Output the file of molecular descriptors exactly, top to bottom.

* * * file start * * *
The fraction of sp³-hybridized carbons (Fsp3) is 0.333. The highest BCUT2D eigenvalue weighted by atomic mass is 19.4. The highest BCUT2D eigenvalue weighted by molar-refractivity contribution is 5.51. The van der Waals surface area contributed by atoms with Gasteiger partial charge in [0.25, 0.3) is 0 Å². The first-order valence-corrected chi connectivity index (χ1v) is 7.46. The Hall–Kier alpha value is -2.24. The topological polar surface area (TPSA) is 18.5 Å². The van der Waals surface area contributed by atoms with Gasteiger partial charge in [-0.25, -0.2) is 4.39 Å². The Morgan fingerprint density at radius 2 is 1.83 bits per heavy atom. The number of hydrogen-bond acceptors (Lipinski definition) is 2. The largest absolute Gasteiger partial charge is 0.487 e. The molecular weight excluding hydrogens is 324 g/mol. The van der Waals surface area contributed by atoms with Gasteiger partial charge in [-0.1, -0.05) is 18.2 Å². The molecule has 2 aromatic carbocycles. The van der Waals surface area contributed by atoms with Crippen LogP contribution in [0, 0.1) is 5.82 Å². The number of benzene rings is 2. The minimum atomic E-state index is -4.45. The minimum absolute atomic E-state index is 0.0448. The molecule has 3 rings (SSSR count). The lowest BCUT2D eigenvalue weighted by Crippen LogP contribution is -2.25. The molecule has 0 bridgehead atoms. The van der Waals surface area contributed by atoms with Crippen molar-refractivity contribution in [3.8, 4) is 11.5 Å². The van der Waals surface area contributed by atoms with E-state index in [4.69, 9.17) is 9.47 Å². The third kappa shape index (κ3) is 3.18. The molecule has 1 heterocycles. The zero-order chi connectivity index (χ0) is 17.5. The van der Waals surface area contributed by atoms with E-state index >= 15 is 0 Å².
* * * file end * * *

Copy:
The fraction of sp³-hybridized carbons (Fsp3) is 0.333. The highest BCUT2D eigenvalue weighted by atomic mass is 19.4. The highest BCUT2D eigenvalue weighted by molar-refractivity contribution is 5.51. The van der Waals surface area contributed by atoms with Gasteiger partial charge in [0.25, 0.3) is 0 Å². The first-order valence-corrected chi connectivity index (χ1v) is 7.46. The Hall–Kier alpha value is -2.24. The topological polar surface area (TPSA) is 18.5 Å². The van der Waals surface area contributed by atoms with Gasteiger partial charge in [-0.25, -0.2) is 4.39 Å². The Morgan fingerprint density at radius 2 is 1.83 bits per heavy atom. The number of hydrogen-bond acceptors (Lipinski definition) is 2. The largest absolute Gasteiger partial charge is 0.487 e. The molecular weight excluding hydrogens is 324 g/mol. The van der Waals surface area contributed by atoms with Gasteiger partial charge in [-0.1, -0.05) is 18.2 Å². The molecule has 2 aromatic carbocycles. The van der Waals surface area contributed by atoms with Crippen LogP contribution in [0, 0.1) is 5.82 Å². The number of benzene rings is 2. The minimum atomic E-state index is -4.45. The minimum absolute atomic E-state index is 0.0448. The molecule has 3 rings (SSSR count). The lowest BCUT2D eigenvalue weighted by Crippen LogP contribution is -2.25. The molecule has 0 bridgehead atoms. The van der Waals surface area contributed by atoms with Crippen molar-refractivity contribution in [3.8, 4) is 11.5 Å². The van der Waals surface area contributed by atoms with E-state index in [4.69, 9.17) is 9.47 Å². The third kappa shape index (κ3) is 3.18. The molecule has 1 heterocycles. The zero-order chi connectivity index (χ0) is 17.5. The van der Waals surface area contributed by atoms with E-state index >= 15 is 0 Å².